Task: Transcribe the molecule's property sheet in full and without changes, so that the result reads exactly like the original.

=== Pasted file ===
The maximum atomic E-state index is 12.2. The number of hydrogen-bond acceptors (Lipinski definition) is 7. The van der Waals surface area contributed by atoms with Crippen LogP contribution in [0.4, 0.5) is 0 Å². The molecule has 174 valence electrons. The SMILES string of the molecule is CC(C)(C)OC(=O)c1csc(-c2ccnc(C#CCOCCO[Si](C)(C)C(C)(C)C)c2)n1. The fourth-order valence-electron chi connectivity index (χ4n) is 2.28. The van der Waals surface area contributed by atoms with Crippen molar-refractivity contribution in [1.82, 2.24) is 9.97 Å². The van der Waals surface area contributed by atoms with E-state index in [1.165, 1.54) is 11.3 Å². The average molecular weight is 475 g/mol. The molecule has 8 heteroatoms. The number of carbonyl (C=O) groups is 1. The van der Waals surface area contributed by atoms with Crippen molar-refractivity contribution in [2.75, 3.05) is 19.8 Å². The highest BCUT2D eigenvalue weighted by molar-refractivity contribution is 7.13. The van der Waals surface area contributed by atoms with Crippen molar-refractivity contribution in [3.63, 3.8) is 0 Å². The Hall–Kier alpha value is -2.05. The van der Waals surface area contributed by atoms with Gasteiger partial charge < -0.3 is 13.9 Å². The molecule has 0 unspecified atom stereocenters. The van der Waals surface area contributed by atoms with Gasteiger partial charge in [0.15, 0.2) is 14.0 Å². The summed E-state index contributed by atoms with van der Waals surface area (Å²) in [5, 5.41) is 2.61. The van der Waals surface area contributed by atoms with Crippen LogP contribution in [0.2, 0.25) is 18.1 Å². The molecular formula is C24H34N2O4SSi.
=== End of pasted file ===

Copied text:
The maximum atomic E-state index is 12.2. The number of hydrogen-bond acceptors (Lipinski definition) is 7. The van der Waals surface area contributed by atoms with Crippen LogP contribution in [0.4, 0.5) is 0 Å². The molecule has 174 valence electrons. The SMILES string of the molecule is CC(C)(C)OC(=O)c1csc(-c2ccnc(C#CCOCCO[Si](C)(C)C(C)(C)C)c2)n1. The fourth-order valence-electron chi connectivity index (χ4n) is 2.28. The van der Waals surface area contributed by atoms with Crippen molar-refractivity contribution in [1.82, 2.24) is 9.97 Å². The van der Waals surface area contributed by atoms with E-state index in [1.165, 1.54) is 11.3 Å². The average molecular weight is 475 g/mol. The molecule has 8 heteroatoms. The number of carbonyl (C=O) groups is 1. The van der Waals surface area contributed by atoms with Crippen molar-refractivity contribution in [2.75, 3.05) is 19.8 Å². The highest BCUT2D eigenvalue weighted by molar-refractivity contribution is 7.13. The van der Waals surface area contributed by atoms with Crippen molar-refractivity contribution in [3.63, 3.8) is 0 Å². The Hall–Kier alpha value is -2.05. The van der Waals surface area contributed by atoms with Gasteiger partial charge < -0.3 is 13.9 Å². The molecule has 0 unspecified atom stereocenters. The van der Waals surface area contributed by atoms with Gasteiger partial charge in [0.15, 0.2) is 14.0 Å². The summed E-state index contributed by atoms with van der Waals surface area (Å²) in [5, 5.41) is 2.61. The van der Waals surface area contributed by atoms with Crippen LogP contribution in [0.2, 0.25) is 18.1 Å². The molecular formula is C24H34N2O4SSi.